The, Culture And The Intergenerational Transmission Of Poverty : The Prevention Paradox

The, Culture And The Intergenerational Transmission Of Poverty : The Prevention Paradox

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One fact that everyone can agree on is that children are the future. Society must protect these children so that they can aspire to live better quality lives than their parents did and the previous generation. The article by Ludwig and Mayer entitled, “Culture and the Intergenerational Transmission of Poverty: The Prevention Paradox” explores with research on the importance of the factors that will effect children and their socioeconomic status when they are adults. The article explains that changing the factors of parental behavior that will be later discussed in detail, has the ability to reduce poverty in the future generation. This analytical memo will explore the factors and parental behaviors that have been discussed and researched in class. If these factors are changed they can prevent the future generations from living in poverty (Ludwig & Meyer, 2006).

The Ludwig & Meyer article shares three factors that parents must have in order to increase their children 's chances to escape poverty. These factors are marriage, work and religion. Expanding on the previous sentence, if the child has two parents that are married , this factor acts as a protective factor for poverty. In addition if the child 's parents have a steady job and goes to some type of church or considers themselves part of a religion acts a protective factor for poverty. First, marriage between two parents will be assessed with further research. In an article by Mary Parke entitled, “Are Married Parents Really Better for Children?” that was published for the Center for Law and Social Policy. The author notes that during the past forty years the family structure has drastically changed, with an increase in single parent homes due to rise in divorce and children...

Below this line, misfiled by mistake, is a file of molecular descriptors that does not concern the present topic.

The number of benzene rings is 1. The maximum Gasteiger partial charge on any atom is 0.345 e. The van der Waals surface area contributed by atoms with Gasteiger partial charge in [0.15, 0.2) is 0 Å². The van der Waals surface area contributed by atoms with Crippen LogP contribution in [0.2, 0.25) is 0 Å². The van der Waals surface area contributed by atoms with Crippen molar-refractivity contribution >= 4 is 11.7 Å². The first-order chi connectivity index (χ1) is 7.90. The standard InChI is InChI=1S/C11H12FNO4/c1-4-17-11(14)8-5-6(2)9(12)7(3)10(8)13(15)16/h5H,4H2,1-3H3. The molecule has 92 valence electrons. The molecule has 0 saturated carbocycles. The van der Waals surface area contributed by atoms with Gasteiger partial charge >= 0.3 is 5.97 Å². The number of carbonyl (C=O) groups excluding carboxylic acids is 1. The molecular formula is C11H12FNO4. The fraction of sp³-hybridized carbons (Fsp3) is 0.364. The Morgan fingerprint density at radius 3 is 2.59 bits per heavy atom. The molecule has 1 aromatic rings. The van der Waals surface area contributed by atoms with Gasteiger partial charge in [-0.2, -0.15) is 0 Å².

... middle of paper ... American Community. (Jordan-Zachary, 2009). The Aspen institute list various policies that help families out of poverty. Some of these policies include Head Start that assists low-income parents further their education and training to find better jobs. The Aspen Institute recommend the following:

• strengthening family and parent supports in the Head Start and Early Head Start programs;
• increasing support for economic security outcomes in home visiting programs;
• reforming financial aid programs to better help enrolled student parents; and
• redesigning Temporary Assistance for Needy Families for 21st century families; and
• leveraging provisions in the Affordable Care Act for family health and economic security.

In conclusion, the three distinct protective factors have been explained in further detail and have been adapted from the Ludwig and Mayer article.

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